Here’s the deal: I’m not a cheapskate, but I already spent $75 on the cake. And at that point, I didn’t know that that was going to pay off in terms of prestige, so I thought the better chance of embossing my image/avoiding confrontation was through a premium beer. So when my brother gave me a ride to Zipp’s on the day of the party, I asked the keg attendent how much it would cost to switch to Michelob Golden Draft Light. “Why would you do that?” the guy demanded. “Why not keep the Pibber? It’s the best beer, and look, it’s only 49.99. There’s a reason we list it in bold! The Michelob is $80 and it doesn’t taste as good. Why would you change it? Why?” I thought he was going to start scourging his breast and tearing his hair out. At this point, the keg attendant, a wiry dude with bleached hair and combat boots that looked like Spike from Angel chimed in, “Why would you do that? Why would you get rid of the Pibber?” I said, okay, okay, give me the Pibber.

In the parking lot, when Spike was wheeling the thing out, I slipped him a five and divulged all of my pent up shame about cheaping out on my sister and asked him if there was anything, anything he could do about this situation, anyway he could help me avoid the inevitable scene at my mother’s 60th surprise birthday party, now only a half hour and a drive to Elk River away. “Oh,” he said, “so you want to make it look like your family is getting the frat boy beer, but you want to keep the Pibber?” I nodded. I was encouraged–Spike looked like he had a plan. “Okay, this is gonna be gross, so don’t look.” He went back to the cooler and returned with a plastic Michelob cap to sub for the Pabst cap. Then he pulled out a white piece of cardboard. He hocked a loogy, spit on the cardboard, and rubbed it in the gravel of the parking lot. Armed with the makeshift sandpaper, he began vigorously scrubbing away the PBR-PBR-PBR ink printed all over it. He looked up, pleased. “I do this all the time,” he said.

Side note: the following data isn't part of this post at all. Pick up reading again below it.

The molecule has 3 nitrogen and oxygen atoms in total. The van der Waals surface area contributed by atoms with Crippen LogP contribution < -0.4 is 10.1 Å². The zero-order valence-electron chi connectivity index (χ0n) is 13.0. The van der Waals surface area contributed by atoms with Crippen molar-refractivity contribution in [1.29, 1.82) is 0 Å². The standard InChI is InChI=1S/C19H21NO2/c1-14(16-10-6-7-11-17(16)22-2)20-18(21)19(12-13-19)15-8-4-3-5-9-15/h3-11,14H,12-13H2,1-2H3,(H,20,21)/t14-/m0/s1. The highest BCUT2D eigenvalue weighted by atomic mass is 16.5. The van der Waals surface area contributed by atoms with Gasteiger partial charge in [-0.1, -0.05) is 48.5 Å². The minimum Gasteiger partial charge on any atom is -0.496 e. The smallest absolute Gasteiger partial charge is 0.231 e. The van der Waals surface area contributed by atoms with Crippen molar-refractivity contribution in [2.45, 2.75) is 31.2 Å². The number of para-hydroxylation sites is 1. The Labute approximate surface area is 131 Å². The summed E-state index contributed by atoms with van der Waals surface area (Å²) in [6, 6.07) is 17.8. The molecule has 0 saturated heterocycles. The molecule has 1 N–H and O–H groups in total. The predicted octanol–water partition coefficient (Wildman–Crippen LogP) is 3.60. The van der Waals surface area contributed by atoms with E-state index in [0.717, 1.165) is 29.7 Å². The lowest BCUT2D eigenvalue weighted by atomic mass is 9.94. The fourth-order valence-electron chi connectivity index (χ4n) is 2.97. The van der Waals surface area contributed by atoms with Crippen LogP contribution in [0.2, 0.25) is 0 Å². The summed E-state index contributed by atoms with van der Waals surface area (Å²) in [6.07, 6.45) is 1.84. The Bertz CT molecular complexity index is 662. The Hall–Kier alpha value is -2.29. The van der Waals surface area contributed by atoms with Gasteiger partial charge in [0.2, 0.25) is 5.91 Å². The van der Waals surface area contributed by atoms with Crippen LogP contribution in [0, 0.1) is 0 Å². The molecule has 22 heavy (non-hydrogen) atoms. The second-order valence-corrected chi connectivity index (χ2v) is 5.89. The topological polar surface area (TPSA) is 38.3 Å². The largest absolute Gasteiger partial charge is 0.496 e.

6 Responses

  1. So good. But why do all of your posts involve you slipping people cash?

  2. I am a powerful man.

  3. Good choice on the cake; Wuollet is always my stand-by on short cake notice.

  4. Everyone who’s anyone, knows the answer to your problem was a keg of Blatz.

  5. Not everyone’s from Hibbing, Paul.

  6. this story is begging for a sequel/follow-up…did anyone notice the placebo beer? Just got the title reference, too. nice work.